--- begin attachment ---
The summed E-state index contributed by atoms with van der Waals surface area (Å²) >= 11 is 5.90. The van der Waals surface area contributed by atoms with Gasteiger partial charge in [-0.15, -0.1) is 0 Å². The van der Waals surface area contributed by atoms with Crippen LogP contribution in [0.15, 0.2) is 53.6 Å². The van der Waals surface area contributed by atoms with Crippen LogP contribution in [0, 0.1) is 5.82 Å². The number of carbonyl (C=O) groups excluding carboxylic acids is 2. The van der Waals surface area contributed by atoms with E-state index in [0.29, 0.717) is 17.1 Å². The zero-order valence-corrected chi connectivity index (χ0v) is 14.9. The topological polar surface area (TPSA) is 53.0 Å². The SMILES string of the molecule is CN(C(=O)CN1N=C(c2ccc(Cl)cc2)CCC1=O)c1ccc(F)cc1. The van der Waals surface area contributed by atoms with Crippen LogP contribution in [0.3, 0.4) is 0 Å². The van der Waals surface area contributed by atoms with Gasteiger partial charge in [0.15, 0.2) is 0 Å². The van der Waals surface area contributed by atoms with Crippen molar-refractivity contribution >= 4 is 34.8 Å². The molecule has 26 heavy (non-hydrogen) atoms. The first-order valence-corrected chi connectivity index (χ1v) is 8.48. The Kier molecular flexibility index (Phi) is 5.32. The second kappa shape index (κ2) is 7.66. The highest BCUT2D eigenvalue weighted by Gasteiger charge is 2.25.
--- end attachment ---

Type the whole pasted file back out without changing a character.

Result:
The summed E-state index contributed by atoms with van der Waals surface area (Å²) >= 11 is 5.90. The van der Waals surface area contributed by atoms with Gasteiger partial charge in [-0.15, -0.1) is 0 Å². The van der Waals surface area contributed by atoms with Crippen LogP contribution in [0.15, 0.2) is 53.6 Å². The van der Waals surface area contributed by atoms with Crippen LogP contribution in [0, 0.1) is 5.82 Å². The number of carbonyl (C=O) groups excluding carboxylic acids is 2. The van der Waals surface area contributed by atoms with E-state index in [0.29, 0.717) is 17.1 Å². The zero-order valence-corrected chi connectivity index (χ0v) is 14.9. The topological polar surface area (TPSA) is 53.0 Å². The SMILES string of the molecule is CN(C(=O)CN1N=C(c2ccc(Cl)cc2)CCC1=O)c1ccc(F)cc1. The van der Waals surface area contributed by atoms with Crippen LogP contribution in [0.3, 0.4) is 0 Å². The van der Waals surface area contributed by atoms with Gasteiger partial charge in [0.15, 0.2) is 0 Å². The van der Waals surface area contributed by atoms with Crippen molar-refractivity contribution >= 4 is 34.8 Å². The molecule has 26 heavy (non-hydrogen) atoms. The first-order valence-corrected chi connectivity index (χ1v) is 8.48. The Kier molecular flexibility index (Phi) is 5.32. The second kappa shape index (κ2) is 7.66. The highest BCUT2D eigenvalue weighted by Gasteiger charge is 2.25.